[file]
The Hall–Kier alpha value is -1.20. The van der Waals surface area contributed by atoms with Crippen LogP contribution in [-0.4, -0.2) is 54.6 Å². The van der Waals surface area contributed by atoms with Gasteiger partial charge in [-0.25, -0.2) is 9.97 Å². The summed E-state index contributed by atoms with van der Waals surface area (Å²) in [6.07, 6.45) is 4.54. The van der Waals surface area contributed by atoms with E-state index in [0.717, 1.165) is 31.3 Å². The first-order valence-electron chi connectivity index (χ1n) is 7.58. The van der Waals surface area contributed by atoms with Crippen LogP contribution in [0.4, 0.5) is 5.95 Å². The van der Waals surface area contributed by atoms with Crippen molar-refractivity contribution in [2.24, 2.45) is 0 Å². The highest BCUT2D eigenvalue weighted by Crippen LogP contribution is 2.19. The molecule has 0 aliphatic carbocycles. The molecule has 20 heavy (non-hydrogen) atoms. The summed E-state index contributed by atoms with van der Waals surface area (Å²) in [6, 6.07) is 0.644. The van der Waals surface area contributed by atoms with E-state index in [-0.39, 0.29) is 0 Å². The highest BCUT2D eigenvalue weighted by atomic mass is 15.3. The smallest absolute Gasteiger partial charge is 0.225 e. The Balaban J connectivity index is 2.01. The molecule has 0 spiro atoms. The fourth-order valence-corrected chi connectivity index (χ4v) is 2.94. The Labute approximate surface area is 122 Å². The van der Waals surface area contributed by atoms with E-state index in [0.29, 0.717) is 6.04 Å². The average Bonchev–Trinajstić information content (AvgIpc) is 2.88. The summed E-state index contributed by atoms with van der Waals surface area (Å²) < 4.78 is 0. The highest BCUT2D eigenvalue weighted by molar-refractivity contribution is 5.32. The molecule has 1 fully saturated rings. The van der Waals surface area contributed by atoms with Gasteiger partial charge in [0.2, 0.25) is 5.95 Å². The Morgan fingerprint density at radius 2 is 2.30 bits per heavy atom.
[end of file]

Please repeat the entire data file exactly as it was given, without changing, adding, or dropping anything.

The Hall–Kier alpha value is -1.20. The van der Waals surface area contributed by atoms with Crippen LogP contribution in [-0.4, -0.2) is 54.6 Å². The van der Waals surface area contributed by atoms with Gasteiger partial charge in [-0.25, -0.2) is 9.97 Å². The summed E-state index contributed by atoms with van der Waals surface area (Å²) in [6.07, 6.45) is 4.54. The van der Waals surface area contributed by atoms with E-state index in [0.717, 1.165) is 31.3 Å². The first-order valence-electron chi connectivity index (χ1n) is 7.58. The van der Waals surface area contributed by atoms with Crippen LogP contribution in [0.4, 0.5) is 5.95 Å². The van der Waals surface area contributed by atoms with Crippen molar-refractivity contribution in [2.24, 2.45) is 0 Å². The highest BCUT2D eigenvalue weighted by Crippen LogP contribution is 2.19. The molecule has 0 aliphatic carbocycles. The molecule has 20 heavy (non-hydrogen) atoms. The summed E-state index contributed by atoms with van der Waals surface area (Å²) in [6, 6.07) is 0.644. The van der Waals surface area contributed by atoms with E-state index in [-0.39, 0.29) is 0 Å². The highest BCUT2D eigenvalue weighted by atomic mass is 15.3. The smallest absolute Gasteiger partial charge is 0.225 e. The Balaban J connectivity index is 2.01. The molecule has 0 spiro atoms. The fourth-order valence-corrected chi connectivity index (χ4v) is 2.94. The Labute approximate surface area is 122 Å². The van der Waals surface area contributed by atoms with E-state index in [0.29, 0.717) is 6.04 Å². The average Bonchev–Trinajstić information content (AvgIpc) is 2.88. The summed E-state index contributed by atoms with van der Waals surface area (Å²) < 4.78 is 0. The highest BCUT2D eigenvalue weighted by molar-refractivity contribution is 5.32. The molecule has 1 fully saturated rings. The van der Waals surface area contributed by atoms with Gasteiger partial charge in [0.2, 0.25) is 5.95 Å². The Morgan fingerprint density at radius 2 is 2.30 bits per heavy atom.